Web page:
by Nick Blenkey

In November last year, after making two U.S. port calls, in Miami and Key West, the German cruise ship Deutschland was sailing for New Orleans when the owners, Peter Deilmann Cruises, learned that, the ship had now been deemed a "high interest vessel" and that the U.S. Coast Guard wanted to inspect it. That would have meant an eight hour wait at the mouth of the Mississippi, and the decision was appealed. Reportedly, the appeal was denied—so the Deutschland gave New Orleans a miss and headed for its next port of call, in Mexico.

There are no reports of the Coast Guard setting off in hot pursuit, nor of the Mexican authorities paying it any particular extra attention. Which raises questions about why the ship was deemed a "high interest vessel" in the first place.

The decision to avoid New Orleans left a lot of local suppliers of tourism services out of pocket—including, according to press reports, "just about every German translator in town," bus operator Loews Express which had 14 buses reserved for Deutschland guests, and Cajun Pride Swamp Tours.

In this case, the shipowner was in a position to simply not expose a vessel to the rigors of U.S. port security measures. For the most part, though, owners do not have that option. The U.S. simply is too big a player in international trade for international shipowners to stay away en masse. And, there are signs that some owners are starting to find current maritime security measures an irritant.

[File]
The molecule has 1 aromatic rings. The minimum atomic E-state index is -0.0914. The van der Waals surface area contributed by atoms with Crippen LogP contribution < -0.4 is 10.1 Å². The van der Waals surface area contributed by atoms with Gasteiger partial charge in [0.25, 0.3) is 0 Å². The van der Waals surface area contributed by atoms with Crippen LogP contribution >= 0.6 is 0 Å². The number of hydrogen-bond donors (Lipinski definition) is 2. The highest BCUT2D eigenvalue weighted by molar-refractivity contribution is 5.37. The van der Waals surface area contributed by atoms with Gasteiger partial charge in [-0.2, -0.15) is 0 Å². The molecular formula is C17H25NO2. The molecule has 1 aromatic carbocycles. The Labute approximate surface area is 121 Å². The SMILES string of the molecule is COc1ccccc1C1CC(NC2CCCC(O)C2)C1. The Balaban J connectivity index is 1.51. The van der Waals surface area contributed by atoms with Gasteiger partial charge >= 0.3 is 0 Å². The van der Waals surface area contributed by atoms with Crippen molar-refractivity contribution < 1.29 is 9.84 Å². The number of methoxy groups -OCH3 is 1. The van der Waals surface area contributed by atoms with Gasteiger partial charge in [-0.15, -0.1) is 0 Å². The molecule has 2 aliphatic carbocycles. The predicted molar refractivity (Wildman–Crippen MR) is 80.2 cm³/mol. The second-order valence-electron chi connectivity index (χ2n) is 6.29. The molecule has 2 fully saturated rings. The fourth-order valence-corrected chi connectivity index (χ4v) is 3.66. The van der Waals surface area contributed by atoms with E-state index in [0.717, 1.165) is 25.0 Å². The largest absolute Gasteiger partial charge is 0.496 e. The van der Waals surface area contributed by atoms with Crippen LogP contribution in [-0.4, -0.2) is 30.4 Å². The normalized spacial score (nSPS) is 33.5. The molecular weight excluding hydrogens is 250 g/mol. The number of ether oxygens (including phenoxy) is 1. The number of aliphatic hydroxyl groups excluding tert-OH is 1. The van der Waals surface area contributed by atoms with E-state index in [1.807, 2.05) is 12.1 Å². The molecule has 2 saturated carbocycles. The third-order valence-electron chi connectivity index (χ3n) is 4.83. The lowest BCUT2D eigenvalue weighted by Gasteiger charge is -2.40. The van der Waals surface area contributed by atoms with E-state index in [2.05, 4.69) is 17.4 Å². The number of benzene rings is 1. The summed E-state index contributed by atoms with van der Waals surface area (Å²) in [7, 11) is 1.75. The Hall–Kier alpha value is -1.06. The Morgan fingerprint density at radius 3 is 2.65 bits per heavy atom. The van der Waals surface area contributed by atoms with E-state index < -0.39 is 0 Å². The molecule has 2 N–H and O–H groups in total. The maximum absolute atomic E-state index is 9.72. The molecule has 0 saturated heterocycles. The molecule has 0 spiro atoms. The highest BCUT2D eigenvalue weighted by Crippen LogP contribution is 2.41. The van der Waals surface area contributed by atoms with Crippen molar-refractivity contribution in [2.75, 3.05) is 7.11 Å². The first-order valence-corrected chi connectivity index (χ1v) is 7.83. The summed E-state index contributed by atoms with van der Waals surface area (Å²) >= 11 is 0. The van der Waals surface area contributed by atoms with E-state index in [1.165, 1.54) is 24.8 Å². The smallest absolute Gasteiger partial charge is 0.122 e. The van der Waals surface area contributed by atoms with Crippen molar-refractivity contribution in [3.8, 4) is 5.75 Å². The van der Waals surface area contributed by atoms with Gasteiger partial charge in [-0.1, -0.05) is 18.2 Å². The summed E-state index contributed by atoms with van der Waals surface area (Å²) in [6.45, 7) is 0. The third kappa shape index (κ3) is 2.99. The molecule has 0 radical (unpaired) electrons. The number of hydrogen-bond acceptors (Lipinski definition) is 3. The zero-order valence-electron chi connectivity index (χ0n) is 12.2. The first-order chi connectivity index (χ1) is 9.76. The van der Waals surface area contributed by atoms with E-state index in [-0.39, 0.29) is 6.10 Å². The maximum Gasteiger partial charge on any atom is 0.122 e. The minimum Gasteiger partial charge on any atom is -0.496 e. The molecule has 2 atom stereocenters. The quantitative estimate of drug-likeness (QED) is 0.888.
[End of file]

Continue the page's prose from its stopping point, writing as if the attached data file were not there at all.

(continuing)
The real issue, of course, is whether owners are convinced that the new measures actually serve a useful purpose. That raises the issue of whether there is, indeed, a maritime dimension to the international terrorist threat.

The short answer is: absolutely.

On New Year's Eve 2003, the Panamanian-flag tanker Pedoulas, carrying 90,000 tonnes of crude oil was ordered to anchor off the coast of Sydney, Australia, because police and security officials feared it could be attacked by terrorists in Sydney Harbor, where hundreds of thousands of spectators had gathered to welcome in 2004.

According to a report in The Australian, police had been monitoring the movements of a group of Islamic men, including a known militant, believed to be targeting two sites, Pier One Wharf near the Harbour Bridge and the Shell oil terminal at Gore Cove.

On New Year's Eve, as the Pedoulas was heading for Gore Cove, police were secretly keeping track of a small boat with a number men on board who were acting suspiciously in Sydney Harbor.

According to The Australian, the ship was held outside Sydney for 17 hours as a precaution, though the captain was not told the reason for the delay.

Police had been monitoring a group of suspected militants including one named by The Australian as a "Sydney man Saleh Jamal, now jailed in Lebanon on terrorism charges." The suspects took to the harbor in a small boat. They repeatedly cruised past Pier One and the refinery. Some senior police officers were convinced the men in the boat were preparing to detonate a bomb, but surveillance had failed to detect talk of explosives.

Subsequent checks of the boat found no link to explosives.

Four months later, Jamal was arrested in Lebanon and charged with preparing terrorist acts along with three other men.

If nothing else, this incident underscores the fact that security officials are treating the threat of major terrorist incidents involving ships as very, very real.


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